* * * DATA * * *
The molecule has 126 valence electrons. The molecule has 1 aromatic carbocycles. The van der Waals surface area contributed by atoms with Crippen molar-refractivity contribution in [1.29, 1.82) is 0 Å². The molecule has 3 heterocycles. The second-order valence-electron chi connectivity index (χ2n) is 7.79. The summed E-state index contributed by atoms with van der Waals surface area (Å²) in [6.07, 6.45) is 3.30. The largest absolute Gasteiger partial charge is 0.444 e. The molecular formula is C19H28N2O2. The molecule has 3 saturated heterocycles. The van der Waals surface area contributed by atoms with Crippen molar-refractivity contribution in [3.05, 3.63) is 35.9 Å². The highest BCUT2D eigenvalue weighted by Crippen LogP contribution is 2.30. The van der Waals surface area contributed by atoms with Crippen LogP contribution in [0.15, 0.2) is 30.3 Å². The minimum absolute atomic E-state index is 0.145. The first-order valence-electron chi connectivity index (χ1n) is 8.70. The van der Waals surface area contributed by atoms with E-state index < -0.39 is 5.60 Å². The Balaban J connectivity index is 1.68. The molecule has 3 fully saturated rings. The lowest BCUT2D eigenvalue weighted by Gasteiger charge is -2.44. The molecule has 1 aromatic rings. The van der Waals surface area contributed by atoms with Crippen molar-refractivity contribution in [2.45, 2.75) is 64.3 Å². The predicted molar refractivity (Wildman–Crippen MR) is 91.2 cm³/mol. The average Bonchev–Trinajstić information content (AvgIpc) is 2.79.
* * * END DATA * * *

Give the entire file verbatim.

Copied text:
The molecule has 126 valence electrons. The molecule has 1 aromatic carbocycles. The van der Waals surface area contributed by atoms with Crippen molar-refractivity contribution in [1.29, 1.82) is 0 Å². The molecule has 3 heterocycles. The second-order valence-electron chi connectivity index (χ2n) is 7.79. The summed E-state index contributed by atoms with van der Waals surface area (Å²) in [6.07, 6.45) is 3.30. The largest absolute Gasteiger partial charge is 0.444 e. The molecular formula is C19H28N2O2. The molecule has 3 saturated heterocycles. The van der Waals surface area contributed by atoms with Crippen molar-refractivity contribution in [3.05, 3.63) is 35.9 Å². The highest BCUT2D eigenvalue weighted by Crippen LogP contribution is 2.30. The van der Waals surface area contributed by atoms with Crippen LogP contribution in [0.15, 0.2) is 30.3 Å². The minimum absolute atomic E-state index is 0.145. The first-order valence-electron chi connectivity index (χ1n) is 8.70. The van der Waals surface area contributed by atoms with E-state index < -0.39 is 5.60 Å². The Balaban J connectivity index is 1.68. The molecule has 3 fully saturated rings. The lowest BCUT2D eigenvalue weighted by Gasteiger charge is -2.44. The molecule has 1 aromatic rings. The van der Waals surface area contributed by atoms with Crippen molar-refractivity contribution in [2.45, 2.75) is 64.3 Å². The predicted molar refractivity (Wildman–Crippen MR) is 91.2 cm³/mol. The average Bonchev–Trinajstić information content (AvgIpc) is 2.79.